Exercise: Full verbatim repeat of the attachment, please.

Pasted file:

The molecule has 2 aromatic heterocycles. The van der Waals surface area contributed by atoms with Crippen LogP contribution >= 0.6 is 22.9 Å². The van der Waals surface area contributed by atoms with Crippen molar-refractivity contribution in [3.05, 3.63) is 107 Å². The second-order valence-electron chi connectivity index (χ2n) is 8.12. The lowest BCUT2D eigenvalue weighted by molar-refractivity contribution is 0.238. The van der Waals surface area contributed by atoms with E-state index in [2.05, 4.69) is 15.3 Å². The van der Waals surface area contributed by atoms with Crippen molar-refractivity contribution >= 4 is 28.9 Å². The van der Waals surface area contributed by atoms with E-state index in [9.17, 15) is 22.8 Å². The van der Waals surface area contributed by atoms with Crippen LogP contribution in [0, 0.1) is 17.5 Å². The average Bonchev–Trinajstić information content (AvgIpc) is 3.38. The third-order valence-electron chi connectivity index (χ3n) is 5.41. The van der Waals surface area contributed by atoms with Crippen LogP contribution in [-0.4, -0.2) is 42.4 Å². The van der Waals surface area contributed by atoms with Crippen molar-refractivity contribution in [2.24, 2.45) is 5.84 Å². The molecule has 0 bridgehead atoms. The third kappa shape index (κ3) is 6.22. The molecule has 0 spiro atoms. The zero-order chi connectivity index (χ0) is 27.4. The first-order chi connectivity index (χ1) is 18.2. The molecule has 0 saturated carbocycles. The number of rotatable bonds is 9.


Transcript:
The molecule has 2 aromatic heterocycles. The van der Waals surface area contributed by atoms with Crippen LogP contribution >= 0.6 is 22.9 Å². The van der Waals surface area contributed by atoms with Crippen molar-refractivity contribution in [3.05, 3.63) is 107 Å². The second-order valence-electron chi connectivity index (χ2n) is 8.12. The lowest BCUT2D eigenvalue weighted by molar-refractivity contribution is 0.238. The van der Waals surface area contributed by atoms with E-state index in [2.05, 4.69) is 15.3 Å². The van der Waals surface area contributed by atoms with Crippen molar-refractivity contribution >= 4 is 28.9 Å². The van der Waals surface area contributed by atoms with E-state index in [9.17, 15) is 22.8 Å². The van der Waals surface area contributed by atoms with Crippen LogP contribution in [0, 0.1) is 17.5 Å². The average Bonchev–Trinajstić information content (AvgIpc) is 3.38. The third-order valence-electron chi connectivity index (χ3n) is 5.41. The van der Waals surface area contributed by atoms with Crippen LogP contribution in [-0.4, -0.2) is 42.4 Å². The van der Waals surface area contributed by atoms with Crippen molar-refractivity contribution in [2.24, 2.45) is 5.84 Å². The molecule has 0 bridgehead atoms. The third kappa shape index (κ3) is 6.22. The molecule has 0 spiro atoms. The zero-order chi connectivity index (χ0) is 27.4. The first-order chi connectivity index (χ1) is 18.2. The molecule has 0 saturated carbocycles. The number of rotatable bonds is 9.